An IDSN delegation of inspiring young Dalit rights leaders participated in the the 11th session of the UN Forum on Business and Human Rights in Geneva. The Forum was created by the Working Group on Business and Human Rights as a means to facilitate dialogue between several stakeholders working for compliance with human rights norms by transnational enterprises.

The young Dalit leaders from Nepal and India participated actively in the Forum, through statements from the floor, social media, interviews and in-person interactions during sessions, side-events and breaks. They also took part in side-events, sharing their experiences and learning from the experinces of other.

Priyanka Samy, youth convenor of the National Federation of Dalit Women (NFDW), India, also spoke on the panel in the debate “All Persons at the Centre: Confronting racism to catalyze the BHR agenda”, on the 30 November. She was joined by the new Special Rapporteur on on contemporary forms of racism, racial discrimination, xenophobia and related intolerance, Ms Ashwini KP – appointed in November 2022, Ms Ashwini became the first Dalit woman appointed to the role of the Special Rapporteur, as highlighted in our newspiece.

Racism is a recent issue debated by the Working Group on Business and Human Rights and IDSN welcomes the relevant debates, as there is a need to confront several challenges, such as caste and descent discrimination in global value chains.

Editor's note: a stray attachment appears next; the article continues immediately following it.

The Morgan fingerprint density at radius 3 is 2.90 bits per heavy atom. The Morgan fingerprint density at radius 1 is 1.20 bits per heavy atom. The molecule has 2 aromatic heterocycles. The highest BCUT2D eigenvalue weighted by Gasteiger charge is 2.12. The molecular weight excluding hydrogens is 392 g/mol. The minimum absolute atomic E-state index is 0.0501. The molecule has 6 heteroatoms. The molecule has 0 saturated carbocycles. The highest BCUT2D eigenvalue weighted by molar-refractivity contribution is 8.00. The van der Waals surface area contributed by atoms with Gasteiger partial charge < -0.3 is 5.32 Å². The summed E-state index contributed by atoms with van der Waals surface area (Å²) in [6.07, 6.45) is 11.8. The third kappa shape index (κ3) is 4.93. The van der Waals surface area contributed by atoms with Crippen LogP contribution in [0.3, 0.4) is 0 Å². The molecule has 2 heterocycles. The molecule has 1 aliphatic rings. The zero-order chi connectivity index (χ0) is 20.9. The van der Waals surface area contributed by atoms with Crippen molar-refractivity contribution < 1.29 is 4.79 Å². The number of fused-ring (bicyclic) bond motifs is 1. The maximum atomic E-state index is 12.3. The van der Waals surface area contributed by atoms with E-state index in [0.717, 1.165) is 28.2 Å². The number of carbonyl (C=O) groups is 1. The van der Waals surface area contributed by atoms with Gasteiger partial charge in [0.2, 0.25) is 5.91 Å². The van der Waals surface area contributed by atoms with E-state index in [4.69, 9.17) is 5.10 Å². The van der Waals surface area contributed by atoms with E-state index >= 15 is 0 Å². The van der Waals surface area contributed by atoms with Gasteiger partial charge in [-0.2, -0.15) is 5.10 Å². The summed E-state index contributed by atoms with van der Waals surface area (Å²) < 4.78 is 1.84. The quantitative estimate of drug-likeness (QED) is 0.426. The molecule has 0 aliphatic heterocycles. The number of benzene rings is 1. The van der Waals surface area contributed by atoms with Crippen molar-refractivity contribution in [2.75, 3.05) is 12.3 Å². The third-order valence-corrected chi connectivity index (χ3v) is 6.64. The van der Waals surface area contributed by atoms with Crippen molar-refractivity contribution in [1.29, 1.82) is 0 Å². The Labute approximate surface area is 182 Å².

Priyanka, during her statement on the panel, underscored that policies that influence the market and business are made without considering Dalit voices, further widening socio-economic inequalities. Also, she explainedthat caste inequality is a cultural, structural and political issue, requiring a political approach to achieve equality.

IDSN has long advocated for more visibility of Dalit voices in the debates on business and human rights at regional and global levels. Business operations in caste-affected countries are at a significant risk of being based on the economic exploitation or seclusion of the caste-oppressed. Violations often include sexual violence against Dalit women and girls, forced prostitution, debt bondage, modern slavery, denial of minimum work standards (ex. low wage, pension, and benefits) which all contribute to the perpetuation of caste and descent discrimination.

To learn more read the guidance from the Ethical Trading Initiative – ‘Caste in Global Supply Chains’.

A collection of IDSN Tweets from the UN Forum on Business and Human Rights: